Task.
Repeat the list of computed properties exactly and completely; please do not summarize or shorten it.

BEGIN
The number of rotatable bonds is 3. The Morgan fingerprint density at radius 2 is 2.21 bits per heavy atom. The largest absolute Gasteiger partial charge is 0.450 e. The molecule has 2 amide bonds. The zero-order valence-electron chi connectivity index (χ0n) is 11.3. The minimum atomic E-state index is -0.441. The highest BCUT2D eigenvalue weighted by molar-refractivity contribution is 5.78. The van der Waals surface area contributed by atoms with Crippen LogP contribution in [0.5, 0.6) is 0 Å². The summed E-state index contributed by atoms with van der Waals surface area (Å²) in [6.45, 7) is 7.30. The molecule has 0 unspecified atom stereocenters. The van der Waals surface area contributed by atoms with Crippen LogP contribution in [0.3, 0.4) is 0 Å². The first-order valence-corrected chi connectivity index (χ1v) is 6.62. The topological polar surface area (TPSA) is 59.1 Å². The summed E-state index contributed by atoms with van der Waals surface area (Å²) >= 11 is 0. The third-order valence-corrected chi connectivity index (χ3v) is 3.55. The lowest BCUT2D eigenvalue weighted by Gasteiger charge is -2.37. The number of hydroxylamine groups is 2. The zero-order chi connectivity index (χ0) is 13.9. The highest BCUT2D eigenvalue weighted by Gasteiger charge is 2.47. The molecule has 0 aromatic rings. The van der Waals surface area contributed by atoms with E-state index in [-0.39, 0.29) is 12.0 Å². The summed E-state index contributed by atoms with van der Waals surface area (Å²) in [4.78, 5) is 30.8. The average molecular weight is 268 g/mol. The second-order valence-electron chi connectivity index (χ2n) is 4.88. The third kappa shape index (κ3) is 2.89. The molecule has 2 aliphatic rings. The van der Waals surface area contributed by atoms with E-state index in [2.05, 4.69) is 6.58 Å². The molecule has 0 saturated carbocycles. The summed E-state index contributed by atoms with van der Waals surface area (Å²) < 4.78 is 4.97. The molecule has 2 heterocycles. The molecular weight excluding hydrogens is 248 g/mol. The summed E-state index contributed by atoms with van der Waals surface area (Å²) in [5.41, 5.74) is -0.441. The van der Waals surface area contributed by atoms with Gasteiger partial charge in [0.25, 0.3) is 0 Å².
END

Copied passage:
The number of rotatable bonds is 3. The Morgan fingerprint density at radius 2 is 2.21 bits per heavy atom. The largest absolute Gasteiger partial charge is 0.450 e. The molecule has 2 amide bonds. The zero-order valence-electron chi connectivity index (χ0n) is 11.3. The minimum atomic E-state index is -0.441. The highest BCUT2D eigenvalue weighted by molar-refractivity contribution is 5.78. The van der Waals surface area contributed by atoms with Crippen LogP contribution in [0.5, 0.6) is 0 Å². The summed E-state index contributed by atoms with van der Waals surface area (Å²) in [6.45, 7) is 7.30. The molecule has 0 unspecified atom stereocenters. The van der Waals surface area contributed by atoms with Crippen LogP contribution in [0.3, 0.4) is 0 Å². The first-order valence-corrected chi connectivity index (χ1v) is 6.62. The topological polar surface area (TPSA) is 59.1 Å². The summed E-state index contributed by atoms with van der Waals surface area (Å²) >= 11 is 0. The third-order valence-corrected chi connectivity index (χ3v) is 3.55. The lowest BCUT2D eigenvalue weighted by Gasteiger charge is -2.37. The number of hydroxylamine groups is 2. The zero-order chi connectivity index (χ0) is 13.9. The highest BCUT2D eigenvalue weighted by Gasteiger charge is 2.47. The molecule has 0 aromatic rings. The van der Waals surface area contributed by atoms with E-state index in [-0.39, 0.29) is 12.0 Å². The summed E-state index contributed by atoms with van der Waals surface area (Å²) in [4.78, 5) is 30.8. The average molecular weight is 268 g/mol. The second-order valence-electron chi connectivity index (χ2n) is 4.88. The third kappa shape index (κ3) is 2.89. The molecule has 2 aliphatic rings. The van der Waals surface area contributed by atoms with E-state index in [2.05, 4.69) is 6.58 Å². The molecule has 0 saturated carbocycles. The summed E-state index contributed by atoms with van der Waals surface area (Å²) < 4.78 is 4.97. The molecule has 2 heterocycles. The molecular weight excluding hydrogens is 248 g/mol. The summed E-state index contributed by atoms with van der Waals surface area (Å²) in [5.41, 5.74) is -0.441. The van der Waals surface area contributed by atoms with Gasteiger partial charge in [0.25, 0.3) is 0 Å².